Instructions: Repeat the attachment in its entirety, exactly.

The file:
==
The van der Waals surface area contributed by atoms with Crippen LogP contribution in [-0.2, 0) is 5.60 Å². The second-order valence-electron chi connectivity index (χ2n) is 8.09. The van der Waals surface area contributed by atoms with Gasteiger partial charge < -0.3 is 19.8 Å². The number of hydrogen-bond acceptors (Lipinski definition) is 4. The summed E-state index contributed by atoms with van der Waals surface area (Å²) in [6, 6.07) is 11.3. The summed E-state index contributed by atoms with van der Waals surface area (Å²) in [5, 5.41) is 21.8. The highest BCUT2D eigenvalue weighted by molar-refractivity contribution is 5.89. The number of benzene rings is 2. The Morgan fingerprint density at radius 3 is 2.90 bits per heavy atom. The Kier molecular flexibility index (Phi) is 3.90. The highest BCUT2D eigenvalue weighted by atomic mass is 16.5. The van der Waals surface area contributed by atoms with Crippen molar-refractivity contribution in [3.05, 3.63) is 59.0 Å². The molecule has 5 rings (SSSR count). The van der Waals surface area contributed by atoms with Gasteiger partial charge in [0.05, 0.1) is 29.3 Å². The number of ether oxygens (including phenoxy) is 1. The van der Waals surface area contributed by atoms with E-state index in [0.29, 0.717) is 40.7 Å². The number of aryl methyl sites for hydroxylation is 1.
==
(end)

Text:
The van der Waals surface area contributed by atoms with Crippen LogP contribution in [-0.2, 0) is 5.60 Å². The second-order valence-electron chi connectivity index (χ2n) is 8.09. The van der Waals surface area contributed by atoms with Gasteiger partial charge < -0.3 is 19.8 Å². The number of hydrogen-bond acceptors (Lipinski definition) is 4. The summed E-state index contributed by atoms with van der Waals surface area (Å²) in [6, 6.07) is 11.3. The summed E-state index contributed by atoms with van der Waals surface area (Å²) in [5, 5.41) is 21.8. The highest BCUT2D eigenvalue weighted by molar-refractivity contribution is 5.89. The number of benzene rings is 2. The Morgan fingerprint density at radius 3 is 2.90 bits per heavy atom. The Kier molecular flexibility index (Phi) is 3.90. The highest BCUT2D eigenvalue weighted by atomic mass is 16.5. The van der Waals surface area contributed by atoms with Crippen molar-refractivity contribution in [3.05, 3.63) is 59.0 Å². The molecule has 5 rings (SSSR count). The van der Waals surface area contributed by atoms with Gasteiger partial charge in [0.05, 0.1) is 29.3 Å². The number of ether oxygens (including phenoxy) is 1. The van der Waals surface area contributed by atoms with E-state index in [0.29, 0.717) is 40.7 Å². The number of aryl methyl sites for hydroxylation is 1.